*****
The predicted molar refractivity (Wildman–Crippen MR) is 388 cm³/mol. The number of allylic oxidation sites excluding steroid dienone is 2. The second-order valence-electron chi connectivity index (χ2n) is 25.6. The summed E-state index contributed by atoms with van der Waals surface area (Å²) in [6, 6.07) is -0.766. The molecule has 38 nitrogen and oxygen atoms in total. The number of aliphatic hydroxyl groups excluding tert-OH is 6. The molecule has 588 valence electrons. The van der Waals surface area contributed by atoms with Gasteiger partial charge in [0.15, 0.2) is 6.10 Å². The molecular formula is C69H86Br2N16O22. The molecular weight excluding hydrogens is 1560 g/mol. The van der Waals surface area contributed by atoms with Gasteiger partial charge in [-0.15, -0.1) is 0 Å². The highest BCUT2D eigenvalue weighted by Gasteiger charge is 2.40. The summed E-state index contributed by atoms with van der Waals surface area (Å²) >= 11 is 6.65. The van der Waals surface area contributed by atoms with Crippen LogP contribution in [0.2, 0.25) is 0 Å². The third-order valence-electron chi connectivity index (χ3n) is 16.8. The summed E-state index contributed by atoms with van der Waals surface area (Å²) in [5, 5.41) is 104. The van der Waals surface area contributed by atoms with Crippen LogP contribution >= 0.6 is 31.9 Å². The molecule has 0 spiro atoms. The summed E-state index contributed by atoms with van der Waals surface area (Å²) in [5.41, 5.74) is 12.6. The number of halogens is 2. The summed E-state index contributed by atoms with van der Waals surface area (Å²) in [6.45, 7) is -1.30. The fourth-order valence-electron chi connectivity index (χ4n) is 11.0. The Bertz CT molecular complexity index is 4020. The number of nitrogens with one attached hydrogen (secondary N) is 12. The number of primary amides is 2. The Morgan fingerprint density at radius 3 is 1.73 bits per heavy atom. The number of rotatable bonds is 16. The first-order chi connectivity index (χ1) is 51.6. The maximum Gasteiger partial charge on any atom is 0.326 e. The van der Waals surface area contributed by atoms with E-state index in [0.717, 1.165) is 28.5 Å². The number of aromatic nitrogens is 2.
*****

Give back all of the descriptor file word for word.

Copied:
The predicted molar refractivity (Wildman–Crippen MR) is 388 cm³/mol. The number of allylic oxidation sites excluding steroid dienone is 2. The second-order valence-electron chi connectivity index (χ2n) is 25.6. The summed E-state index contributed by atoms with van der Waals surface area (Å²) in [6, 6.07) is -0.766. The molecule has 38 nitrogen and oxygen atoms in total. The number of aliphatic hydroxyl groups excluding tert-OH is 6. The molecule has 588 valence electrons. The van der Waals surface area contributed by atoms with Gasteiger partial charge in [0.15, 0.2) is 6.10 Å². The molecular formula is C69H86Br2N16O22. The molecular weight excluding hydrogens is 1560 g/mol. The van der Waals surface area contributed by atoms with Gasteiger partial charge in [-0.15, -0.1) is 0 Å². The highest BCUT2D eigenvalue weighted by Gasteiger charge is 2.40. The summed E-state index contributed by atoms with van der Waals surface area (Å²) >= 11 is 6.65. The van der Waals surface area contributed by atoms with Crippen LogP contribution in [0.2, 0.25) is 0 Å². The third-order valence-electron chi connectivity index (χ3n) is 16.8. The summed E-state index contributed by atoms with van der Waals surface area (Å²) in [5, 5.41) is 104. The van der Waals surface area contributed by atoms with Crippen LogP contribution >= 0.6 is 31.9 Å². The molecule has 0 spiro atoms. The summed E-state index contributed by atoms with van der Waals surface area (Å²) in [5.41, 5.74) is 12.6. The number of halogens is 2. The summed E-state index contributed by atoms with van der Waals surface area (Å²) in [6.45, 7) is -1.30. The fourth-order valence-electron chi connectivity index (χ4n) is 11.0. The Bertz CT molecular complexity index is 4020. The number of nitrogens with one attached hydrogen (secondary N) is 12. The number of primary amides is 2. The Morgan fingerprint density at radius 3 is 1.73 bits per heavy atom. The number of rotatable bonds is 16. The first-order chi connectivity index (χ1) is 51.6. The maximum Gasteiger partial charge on any atom is 0.326 e. The van der Waals surface area contributed by atoms with E-state index in [0.717, 1.165) is 28.5 Å². The number of aromatic nitrogens is 2.